Disruption and Belonging: Aligarh, Its University, and the Changing Meaning of Place since Partition
Abstract: The 1947 partition of India and creation of Pakistan created lasting disturbance in the lives of Muslim students at the Aligarh Muslim University in North India. Students lost faith in the protective capacity of the university and re-placed their confidence in protection from the state. The oral archive exposes a history of social and spatial disruption in Aligarh, even though students did not experience physical violence. Oral histories collected from former students who remained in India reveal how the threats of violence against Muslims during and after partition fomented a persistent "fear of not belonging" in spite of India's official commitment to secularism.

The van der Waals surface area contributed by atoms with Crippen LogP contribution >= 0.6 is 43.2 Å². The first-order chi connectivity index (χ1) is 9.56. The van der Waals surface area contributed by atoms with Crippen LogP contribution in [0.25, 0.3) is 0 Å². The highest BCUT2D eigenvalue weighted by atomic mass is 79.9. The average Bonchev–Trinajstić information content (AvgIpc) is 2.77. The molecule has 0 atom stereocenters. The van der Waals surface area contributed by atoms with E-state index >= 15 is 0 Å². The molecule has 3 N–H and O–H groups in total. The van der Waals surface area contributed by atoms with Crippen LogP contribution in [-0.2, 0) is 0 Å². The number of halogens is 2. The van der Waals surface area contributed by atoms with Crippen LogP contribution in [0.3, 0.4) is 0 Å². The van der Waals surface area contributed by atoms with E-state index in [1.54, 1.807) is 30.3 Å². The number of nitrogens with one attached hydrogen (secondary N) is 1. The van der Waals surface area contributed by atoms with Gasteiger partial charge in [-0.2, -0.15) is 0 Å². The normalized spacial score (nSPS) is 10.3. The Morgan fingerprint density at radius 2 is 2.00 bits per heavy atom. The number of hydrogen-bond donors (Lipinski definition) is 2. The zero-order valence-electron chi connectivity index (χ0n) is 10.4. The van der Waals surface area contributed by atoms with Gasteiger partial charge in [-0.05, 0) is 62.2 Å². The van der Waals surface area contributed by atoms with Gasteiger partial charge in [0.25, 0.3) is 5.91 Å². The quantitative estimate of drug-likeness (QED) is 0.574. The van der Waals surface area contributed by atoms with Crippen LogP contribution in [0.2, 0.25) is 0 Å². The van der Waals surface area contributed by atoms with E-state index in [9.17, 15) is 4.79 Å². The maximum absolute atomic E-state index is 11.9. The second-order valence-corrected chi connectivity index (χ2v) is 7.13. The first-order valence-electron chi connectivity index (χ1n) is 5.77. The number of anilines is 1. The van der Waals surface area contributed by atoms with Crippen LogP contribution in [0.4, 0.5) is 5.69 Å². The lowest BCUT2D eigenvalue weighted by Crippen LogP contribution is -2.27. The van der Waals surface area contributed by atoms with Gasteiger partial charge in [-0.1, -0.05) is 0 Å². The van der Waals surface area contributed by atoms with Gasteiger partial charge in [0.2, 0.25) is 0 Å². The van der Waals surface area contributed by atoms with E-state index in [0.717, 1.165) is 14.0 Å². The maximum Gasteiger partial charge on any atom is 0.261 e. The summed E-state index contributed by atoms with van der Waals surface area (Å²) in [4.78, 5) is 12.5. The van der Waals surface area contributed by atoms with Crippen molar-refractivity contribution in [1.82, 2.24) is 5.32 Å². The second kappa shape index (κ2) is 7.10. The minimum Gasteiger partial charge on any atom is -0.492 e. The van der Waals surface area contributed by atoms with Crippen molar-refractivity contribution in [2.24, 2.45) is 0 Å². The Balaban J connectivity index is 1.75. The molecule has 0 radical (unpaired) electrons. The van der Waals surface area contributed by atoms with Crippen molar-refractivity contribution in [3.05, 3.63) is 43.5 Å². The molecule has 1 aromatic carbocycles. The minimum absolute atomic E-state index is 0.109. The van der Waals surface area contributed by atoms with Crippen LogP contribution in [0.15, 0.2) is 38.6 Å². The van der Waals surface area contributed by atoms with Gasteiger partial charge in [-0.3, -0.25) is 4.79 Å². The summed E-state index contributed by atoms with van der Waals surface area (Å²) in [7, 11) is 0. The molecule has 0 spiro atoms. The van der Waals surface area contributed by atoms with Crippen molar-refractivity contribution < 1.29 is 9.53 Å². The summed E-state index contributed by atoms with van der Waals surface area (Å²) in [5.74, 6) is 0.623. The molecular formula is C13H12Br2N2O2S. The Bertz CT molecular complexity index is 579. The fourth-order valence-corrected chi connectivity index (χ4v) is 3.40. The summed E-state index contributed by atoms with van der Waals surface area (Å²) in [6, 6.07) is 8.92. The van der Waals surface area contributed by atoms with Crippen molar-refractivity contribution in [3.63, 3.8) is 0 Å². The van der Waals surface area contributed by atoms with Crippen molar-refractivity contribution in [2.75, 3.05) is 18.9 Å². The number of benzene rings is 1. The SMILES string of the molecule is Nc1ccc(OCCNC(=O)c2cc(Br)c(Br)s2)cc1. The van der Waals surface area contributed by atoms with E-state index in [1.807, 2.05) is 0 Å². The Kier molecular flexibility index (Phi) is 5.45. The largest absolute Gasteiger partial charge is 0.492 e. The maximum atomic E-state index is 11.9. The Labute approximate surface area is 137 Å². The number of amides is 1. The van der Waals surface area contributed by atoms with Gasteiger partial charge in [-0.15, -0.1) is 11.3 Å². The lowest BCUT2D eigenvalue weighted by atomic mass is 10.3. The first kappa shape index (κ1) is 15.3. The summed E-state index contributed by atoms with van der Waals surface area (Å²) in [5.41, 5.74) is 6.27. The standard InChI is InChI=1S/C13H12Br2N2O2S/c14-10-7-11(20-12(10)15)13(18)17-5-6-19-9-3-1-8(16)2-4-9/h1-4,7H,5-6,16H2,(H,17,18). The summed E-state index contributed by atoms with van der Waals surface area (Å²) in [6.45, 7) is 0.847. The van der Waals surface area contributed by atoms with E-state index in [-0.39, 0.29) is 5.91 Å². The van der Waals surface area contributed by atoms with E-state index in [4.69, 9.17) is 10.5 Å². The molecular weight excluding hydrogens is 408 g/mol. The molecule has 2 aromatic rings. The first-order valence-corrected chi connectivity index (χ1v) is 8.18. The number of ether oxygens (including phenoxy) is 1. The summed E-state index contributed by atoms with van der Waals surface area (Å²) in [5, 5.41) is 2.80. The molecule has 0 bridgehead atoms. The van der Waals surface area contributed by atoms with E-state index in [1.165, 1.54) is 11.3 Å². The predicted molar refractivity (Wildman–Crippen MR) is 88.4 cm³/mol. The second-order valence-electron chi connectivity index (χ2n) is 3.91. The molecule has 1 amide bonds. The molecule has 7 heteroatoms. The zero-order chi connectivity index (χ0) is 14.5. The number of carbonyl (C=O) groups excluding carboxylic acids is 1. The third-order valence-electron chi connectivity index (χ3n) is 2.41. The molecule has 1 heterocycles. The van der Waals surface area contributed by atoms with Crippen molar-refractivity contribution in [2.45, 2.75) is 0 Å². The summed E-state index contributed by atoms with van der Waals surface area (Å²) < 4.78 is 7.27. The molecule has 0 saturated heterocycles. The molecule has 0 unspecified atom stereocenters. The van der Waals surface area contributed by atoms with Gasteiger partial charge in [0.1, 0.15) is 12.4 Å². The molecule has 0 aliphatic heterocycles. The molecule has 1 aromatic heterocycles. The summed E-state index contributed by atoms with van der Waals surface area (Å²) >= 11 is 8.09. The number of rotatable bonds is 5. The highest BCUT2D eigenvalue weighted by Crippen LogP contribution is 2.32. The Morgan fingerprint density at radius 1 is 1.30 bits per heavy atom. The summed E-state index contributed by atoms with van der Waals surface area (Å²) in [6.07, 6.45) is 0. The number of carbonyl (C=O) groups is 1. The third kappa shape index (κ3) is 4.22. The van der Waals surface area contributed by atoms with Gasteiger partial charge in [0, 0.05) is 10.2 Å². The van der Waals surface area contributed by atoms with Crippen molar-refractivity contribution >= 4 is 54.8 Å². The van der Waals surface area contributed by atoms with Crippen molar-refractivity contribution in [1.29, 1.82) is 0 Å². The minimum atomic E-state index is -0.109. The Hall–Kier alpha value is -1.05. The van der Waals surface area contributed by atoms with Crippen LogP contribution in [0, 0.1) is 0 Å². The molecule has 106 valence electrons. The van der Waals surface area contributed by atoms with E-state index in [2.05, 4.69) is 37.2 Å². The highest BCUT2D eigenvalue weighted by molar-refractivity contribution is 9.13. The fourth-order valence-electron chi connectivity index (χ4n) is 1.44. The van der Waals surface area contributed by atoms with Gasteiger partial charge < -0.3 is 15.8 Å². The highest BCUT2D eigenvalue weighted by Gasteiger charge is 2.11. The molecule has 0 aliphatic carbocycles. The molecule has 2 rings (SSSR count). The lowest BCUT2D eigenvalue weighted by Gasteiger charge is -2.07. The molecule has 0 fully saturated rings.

Abbas, Amber H. “Disruption and Belonging: Aligarh, Its University, and the Changing Meaning of Place since Partition.” The Oral History Review 44.2 (2017: 1 September): 301-321.
This document is currently not available here.